What wonderful news that science is showing us that the brain doesn’t “have to” decline with age, that indeed it can even grow until death. And we can aid this miraculous process!
    Focusing on and becoming intentional about feeling gratitude and looking for gratitude, opens us up to positive perceptions, “puts us in a state of safety, and allows the parasympathetic nervous system of the body to remain in homeostasis to repair and strengthen the body,” according to Dr. Larkin.
    Dr. Jill Taylor, author of My Stroke of Insight, talks of saying thank you and being grateful to her cells as she continues to heal from her tragic stroke. Sounds so simples, but perhaps profound, that our cells might joyfully respond to our gratitude. Surely couldn’t hurt. We do take so much for granted.
    So what if, just today (and maybe beyond), we look for the best in others, ourselves and our world? What if we focus on what we are grateful for, even in the form of an affirmation, and feel gratitude! What if thinking positive thoughts, feeling positive feelings and believing positive beliefs becomes a way of life?! And may it be so!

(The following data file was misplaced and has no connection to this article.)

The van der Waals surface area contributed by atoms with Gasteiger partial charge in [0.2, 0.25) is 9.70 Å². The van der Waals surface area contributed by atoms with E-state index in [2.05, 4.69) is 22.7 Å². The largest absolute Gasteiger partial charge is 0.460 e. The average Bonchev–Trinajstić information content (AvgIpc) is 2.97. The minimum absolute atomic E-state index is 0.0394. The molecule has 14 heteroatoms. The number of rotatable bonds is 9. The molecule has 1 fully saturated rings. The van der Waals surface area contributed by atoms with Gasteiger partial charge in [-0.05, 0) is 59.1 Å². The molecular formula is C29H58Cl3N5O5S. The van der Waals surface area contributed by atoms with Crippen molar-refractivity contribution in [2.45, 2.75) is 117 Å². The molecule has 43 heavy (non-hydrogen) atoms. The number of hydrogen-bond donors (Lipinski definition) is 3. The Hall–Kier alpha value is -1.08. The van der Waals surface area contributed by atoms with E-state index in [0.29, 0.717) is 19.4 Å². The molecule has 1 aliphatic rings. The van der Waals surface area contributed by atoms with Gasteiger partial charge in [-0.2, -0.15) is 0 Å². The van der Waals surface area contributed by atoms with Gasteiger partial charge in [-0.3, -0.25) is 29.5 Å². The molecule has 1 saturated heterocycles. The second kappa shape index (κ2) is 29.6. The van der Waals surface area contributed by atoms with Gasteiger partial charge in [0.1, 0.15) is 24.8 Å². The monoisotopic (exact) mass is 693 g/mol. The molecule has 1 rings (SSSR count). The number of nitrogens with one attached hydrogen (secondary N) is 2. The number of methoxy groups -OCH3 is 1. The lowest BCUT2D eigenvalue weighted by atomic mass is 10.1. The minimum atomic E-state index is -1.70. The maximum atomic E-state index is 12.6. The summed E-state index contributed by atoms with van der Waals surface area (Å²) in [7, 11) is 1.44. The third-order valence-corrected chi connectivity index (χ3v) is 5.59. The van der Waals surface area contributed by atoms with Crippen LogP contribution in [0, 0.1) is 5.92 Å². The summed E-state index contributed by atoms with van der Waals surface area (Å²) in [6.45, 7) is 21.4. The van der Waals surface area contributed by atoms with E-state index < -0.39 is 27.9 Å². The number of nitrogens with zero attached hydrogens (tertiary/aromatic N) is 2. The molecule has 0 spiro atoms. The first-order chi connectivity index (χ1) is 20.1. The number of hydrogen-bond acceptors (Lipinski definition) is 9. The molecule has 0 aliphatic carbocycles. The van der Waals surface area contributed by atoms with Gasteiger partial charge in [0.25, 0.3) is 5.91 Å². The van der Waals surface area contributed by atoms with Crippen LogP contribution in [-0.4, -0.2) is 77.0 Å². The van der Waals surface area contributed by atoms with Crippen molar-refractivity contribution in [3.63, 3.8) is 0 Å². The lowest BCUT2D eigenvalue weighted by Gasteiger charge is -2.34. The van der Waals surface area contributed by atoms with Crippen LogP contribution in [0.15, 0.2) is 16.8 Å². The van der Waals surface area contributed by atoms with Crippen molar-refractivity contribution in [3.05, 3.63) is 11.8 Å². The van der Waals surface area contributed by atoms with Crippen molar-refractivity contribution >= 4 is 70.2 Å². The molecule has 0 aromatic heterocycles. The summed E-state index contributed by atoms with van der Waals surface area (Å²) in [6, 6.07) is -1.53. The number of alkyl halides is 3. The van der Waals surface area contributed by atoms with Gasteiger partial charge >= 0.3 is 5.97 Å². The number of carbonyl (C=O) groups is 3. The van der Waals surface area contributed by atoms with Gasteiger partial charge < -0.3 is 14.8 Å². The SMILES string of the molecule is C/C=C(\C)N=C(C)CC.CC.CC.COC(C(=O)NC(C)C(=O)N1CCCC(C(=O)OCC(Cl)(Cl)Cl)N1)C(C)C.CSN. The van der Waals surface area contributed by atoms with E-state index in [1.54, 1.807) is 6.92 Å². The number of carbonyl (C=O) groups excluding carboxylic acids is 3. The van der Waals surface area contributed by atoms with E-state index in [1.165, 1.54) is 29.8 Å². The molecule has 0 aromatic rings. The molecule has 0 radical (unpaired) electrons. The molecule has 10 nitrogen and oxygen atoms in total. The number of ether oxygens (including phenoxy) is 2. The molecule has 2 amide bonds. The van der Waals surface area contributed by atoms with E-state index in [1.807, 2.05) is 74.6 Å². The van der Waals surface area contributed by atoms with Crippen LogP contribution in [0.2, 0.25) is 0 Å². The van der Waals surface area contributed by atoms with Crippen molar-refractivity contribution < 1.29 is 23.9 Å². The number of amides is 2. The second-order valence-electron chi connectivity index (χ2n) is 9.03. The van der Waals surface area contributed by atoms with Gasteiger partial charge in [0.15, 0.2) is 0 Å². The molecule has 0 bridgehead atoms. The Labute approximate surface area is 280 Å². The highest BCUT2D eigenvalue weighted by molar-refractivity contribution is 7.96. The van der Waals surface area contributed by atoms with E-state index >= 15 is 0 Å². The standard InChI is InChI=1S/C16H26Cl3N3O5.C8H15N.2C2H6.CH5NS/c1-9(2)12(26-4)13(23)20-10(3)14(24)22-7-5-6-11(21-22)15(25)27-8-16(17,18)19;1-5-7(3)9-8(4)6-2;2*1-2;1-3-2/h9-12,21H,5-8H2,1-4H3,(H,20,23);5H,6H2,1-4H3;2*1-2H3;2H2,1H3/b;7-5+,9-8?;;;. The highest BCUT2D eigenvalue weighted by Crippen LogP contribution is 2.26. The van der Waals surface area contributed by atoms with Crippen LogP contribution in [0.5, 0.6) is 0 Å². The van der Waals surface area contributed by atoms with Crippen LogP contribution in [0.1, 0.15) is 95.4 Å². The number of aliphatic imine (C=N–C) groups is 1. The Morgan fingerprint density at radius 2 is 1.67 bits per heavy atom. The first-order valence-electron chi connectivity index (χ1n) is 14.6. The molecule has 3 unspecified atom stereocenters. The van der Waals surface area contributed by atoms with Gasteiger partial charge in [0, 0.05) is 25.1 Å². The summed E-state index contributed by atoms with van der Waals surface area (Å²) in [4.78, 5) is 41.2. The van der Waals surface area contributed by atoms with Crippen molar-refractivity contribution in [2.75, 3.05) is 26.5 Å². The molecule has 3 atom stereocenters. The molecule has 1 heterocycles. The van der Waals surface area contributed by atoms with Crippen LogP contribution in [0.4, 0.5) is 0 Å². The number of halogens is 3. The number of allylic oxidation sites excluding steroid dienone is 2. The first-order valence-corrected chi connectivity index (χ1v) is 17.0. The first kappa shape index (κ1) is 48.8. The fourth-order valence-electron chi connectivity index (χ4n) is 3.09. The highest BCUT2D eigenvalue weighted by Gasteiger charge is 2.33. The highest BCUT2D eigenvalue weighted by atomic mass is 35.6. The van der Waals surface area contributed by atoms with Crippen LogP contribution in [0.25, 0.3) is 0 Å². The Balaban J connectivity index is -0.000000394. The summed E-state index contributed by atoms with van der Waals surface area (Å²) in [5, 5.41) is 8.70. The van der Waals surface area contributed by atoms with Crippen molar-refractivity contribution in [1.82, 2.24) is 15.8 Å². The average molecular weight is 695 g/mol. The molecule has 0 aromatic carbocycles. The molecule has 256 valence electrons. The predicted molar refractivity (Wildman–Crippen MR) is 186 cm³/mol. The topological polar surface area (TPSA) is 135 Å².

• James

    This week’s reading Growing
    the Positive Mind opened up some new perspectives for me. Specifically, the
    idea that thinking critically using your strengths is more powerful than
    pessimism and that as the brain ages one’s brain changes to grasp the bigger, broader
    perspective thus eliminating short-term memory that is less important.

    As a former graduate student, I was trained in these
    higher-level courses to examine critically the thoughts and ideas of my
    classmates in group discussions and blog posts. In fact, part of my grade
    depended on my ability to challenge the thoughts and ideas of other classmates.
    As I take in the information from this week’s reading, I realize that my brain